The district has yet to choose which schools will be part of the grant program, but its application identified 30 high-need high schools, mostly serving black and Latino students from the surrounding neighborhood. Many priority schools were located in Austin, Humboldt Park, Englewood, West Englewood, Roseland and New City.
Schools in proximity to shootings were given priority, as well as those with low scores on a district survey that measures areas such as school safety and emotional health. Also considered were truancy rates, the percentage of students on track to graduate on time, and high student-to-counselor ratios.
The plan also calls for about 300 parents, as well as 320 school staff members, to receive training in trauma and mental health over the two-year period of the grant. Approximately 900 high school students will participate in trauma-informed group therapy. Up to a third of those students will get free individualized counseling. Schools will also get at least one extra clinician from a community-based organization to provide trauma-focused interventions.
Each of the 10 selected high schools will form a behavioral health team that’s trained to spot students in need of services and refer them to the right interventions. The hope is that after the grant money runs out, these teams will continue to support students.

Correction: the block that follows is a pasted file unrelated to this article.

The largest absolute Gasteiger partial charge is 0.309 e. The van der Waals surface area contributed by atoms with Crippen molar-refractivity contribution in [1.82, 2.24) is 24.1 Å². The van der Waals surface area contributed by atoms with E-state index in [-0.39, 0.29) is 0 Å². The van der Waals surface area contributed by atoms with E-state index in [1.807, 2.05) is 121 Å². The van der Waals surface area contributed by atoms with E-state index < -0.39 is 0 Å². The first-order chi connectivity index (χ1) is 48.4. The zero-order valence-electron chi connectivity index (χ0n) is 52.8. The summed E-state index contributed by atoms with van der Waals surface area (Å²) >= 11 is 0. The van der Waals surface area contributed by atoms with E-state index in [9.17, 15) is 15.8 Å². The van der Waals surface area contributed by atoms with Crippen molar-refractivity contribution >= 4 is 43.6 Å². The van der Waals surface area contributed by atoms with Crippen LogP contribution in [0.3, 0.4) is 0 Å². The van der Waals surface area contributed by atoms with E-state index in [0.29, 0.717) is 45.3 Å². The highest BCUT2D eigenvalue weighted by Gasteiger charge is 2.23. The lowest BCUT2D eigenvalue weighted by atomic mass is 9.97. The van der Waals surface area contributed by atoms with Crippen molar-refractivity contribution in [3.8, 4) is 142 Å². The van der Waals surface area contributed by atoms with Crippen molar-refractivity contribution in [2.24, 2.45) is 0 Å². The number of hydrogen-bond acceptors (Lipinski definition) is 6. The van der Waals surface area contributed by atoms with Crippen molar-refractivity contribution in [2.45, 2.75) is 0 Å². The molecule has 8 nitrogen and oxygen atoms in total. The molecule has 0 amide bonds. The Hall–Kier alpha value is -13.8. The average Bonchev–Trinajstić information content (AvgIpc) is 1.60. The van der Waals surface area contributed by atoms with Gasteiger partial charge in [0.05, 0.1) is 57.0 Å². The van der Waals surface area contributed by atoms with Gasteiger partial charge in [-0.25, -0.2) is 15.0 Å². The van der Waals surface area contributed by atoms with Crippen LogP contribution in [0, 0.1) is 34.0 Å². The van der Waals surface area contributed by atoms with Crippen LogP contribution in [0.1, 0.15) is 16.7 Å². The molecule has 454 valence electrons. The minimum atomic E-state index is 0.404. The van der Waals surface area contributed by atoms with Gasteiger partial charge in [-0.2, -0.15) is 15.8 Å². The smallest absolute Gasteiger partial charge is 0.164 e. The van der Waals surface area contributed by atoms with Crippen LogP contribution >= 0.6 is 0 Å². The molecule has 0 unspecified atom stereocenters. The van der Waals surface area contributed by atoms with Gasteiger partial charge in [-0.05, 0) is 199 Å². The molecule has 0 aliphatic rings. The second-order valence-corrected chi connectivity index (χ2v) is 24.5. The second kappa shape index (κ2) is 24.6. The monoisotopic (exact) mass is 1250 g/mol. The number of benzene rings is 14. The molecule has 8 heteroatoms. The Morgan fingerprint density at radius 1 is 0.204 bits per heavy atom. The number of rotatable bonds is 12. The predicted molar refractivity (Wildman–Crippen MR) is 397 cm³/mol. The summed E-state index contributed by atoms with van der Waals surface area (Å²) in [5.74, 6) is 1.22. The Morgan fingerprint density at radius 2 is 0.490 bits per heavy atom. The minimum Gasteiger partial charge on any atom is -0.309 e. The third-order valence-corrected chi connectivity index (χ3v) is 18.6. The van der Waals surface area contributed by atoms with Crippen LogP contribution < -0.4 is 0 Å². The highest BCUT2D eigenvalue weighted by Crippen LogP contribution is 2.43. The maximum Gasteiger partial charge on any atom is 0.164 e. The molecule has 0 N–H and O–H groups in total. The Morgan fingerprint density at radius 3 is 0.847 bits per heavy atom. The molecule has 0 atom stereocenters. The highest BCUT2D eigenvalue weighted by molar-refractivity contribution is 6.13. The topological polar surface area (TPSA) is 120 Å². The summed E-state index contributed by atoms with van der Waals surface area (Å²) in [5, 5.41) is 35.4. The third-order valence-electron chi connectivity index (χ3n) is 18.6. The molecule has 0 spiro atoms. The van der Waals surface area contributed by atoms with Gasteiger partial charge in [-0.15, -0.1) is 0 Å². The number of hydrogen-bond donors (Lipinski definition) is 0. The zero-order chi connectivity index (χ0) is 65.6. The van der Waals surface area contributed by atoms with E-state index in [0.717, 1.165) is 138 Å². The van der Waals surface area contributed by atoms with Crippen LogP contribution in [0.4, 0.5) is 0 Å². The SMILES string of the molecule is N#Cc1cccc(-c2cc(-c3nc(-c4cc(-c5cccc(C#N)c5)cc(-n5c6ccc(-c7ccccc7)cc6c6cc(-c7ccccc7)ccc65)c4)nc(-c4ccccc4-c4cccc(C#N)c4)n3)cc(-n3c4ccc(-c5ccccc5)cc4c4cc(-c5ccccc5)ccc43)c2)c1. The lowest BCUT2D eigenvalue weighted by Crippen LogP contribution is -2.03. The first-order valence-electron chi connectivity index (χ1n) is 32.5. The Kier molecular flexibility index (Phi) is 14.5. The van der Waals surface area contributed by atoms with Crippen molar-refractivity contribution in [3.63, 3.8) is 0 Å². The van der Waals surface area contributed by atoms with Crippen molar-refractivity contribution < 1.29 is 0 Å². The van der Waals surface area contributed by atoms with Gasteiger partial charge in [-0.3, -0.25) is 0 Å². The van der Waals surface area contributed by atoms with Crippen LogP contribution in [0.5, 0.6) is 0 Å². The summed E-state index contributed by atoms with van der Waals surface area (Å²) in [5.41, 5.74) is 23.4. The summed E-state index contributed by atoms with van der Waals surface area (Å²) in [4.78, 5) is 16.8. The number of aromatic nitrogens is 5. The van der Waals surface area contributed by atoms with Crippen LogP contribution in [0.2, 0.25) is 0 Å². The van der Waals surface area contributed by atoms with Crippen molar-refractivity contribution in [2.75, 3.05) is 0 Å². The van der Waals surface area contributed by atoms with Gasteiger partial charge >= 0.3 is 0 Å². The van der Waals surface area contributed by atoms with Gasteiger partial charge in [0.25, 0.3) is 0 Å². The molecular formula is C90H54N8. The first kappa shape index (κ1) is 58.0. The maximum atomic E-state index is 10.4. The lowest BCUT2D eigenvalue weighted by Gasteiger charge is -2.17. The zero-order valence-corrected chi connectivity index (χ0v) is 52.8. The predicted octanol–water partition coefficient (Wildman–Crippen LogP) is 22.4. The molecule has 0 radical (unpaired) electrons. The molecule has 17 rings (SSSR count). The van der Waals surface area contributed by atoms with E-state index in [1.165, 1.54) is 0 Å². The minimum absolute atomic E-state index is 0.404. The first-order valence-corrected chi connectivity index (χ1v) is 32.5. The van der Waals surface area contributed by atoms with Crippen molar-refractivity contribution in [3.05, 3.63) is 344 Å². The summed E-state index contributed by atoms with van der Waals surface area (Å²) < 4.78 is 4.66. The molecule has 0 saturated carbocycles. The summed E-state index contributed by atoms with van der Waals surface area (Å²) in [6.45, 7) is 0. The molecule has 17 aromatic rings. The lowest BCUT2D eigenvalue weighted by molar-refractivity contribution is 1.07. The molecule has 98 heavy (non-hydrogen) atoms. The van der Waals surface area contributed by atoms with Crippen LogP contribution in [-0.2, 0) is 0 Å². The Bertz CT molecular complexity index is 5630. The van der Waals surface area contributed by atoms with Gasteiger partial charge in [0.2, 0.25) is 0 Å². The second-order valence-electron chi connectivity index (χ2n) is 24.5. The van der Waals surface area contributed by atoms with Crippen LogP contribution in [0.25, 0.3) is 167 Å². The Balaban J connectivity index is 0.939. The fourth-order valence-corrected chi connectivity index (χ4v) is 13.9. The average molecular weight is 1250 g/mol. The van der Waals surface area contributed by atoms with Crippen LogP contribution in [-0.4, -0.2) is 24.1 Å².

Though CPS officials say 300 to 400 schools have received some kind of training around social emotional learning that promotes trauma-informed care, services vary from school to school. In their grant application, district officials said only 25 schools — out of more than 650 — received specialized training to better screen and identify youth with symptoms of trauma.
A group therapy intervention for teens dealing with trauma that showed promise in a recent 16-school pilot will be used in the 10 high schools. But the training is time-intensive and costly, preventing many other schools and districts from taking it on, said Angel Knoverek, who has helped train CPS social workers and counselors on the group therapy.
But Knoverek, director of program consultation and evaluation for Chaddock, a child trauma residential treatment center in Quincy, Ill., says the therapy pays off. “I do find that once schools or other organizations make that commitment, they realize how it is worth it,” she said.
Some experts worry that the grant is only a short-term fix for a handful of schools, when many more need assistance.
“If we can’t really mitigate these traumatic situations, these kids are not going to succeed, no matter how well we teach,” said David Simpson, who directs counseling and clinical practice at Youth Guidance, a nonprofit that also is partnering with the district on the grant. “I think CPS really understands that. It’s just the resources may not be there … We ought to prioritize this, because we’re going to get a lot of mileage out of helping these kids remove some of these social and emotional barriers that trauma is causing.”
This article was reprinted with the permission of The Chicago Reporter, www.chicagoreporter.com.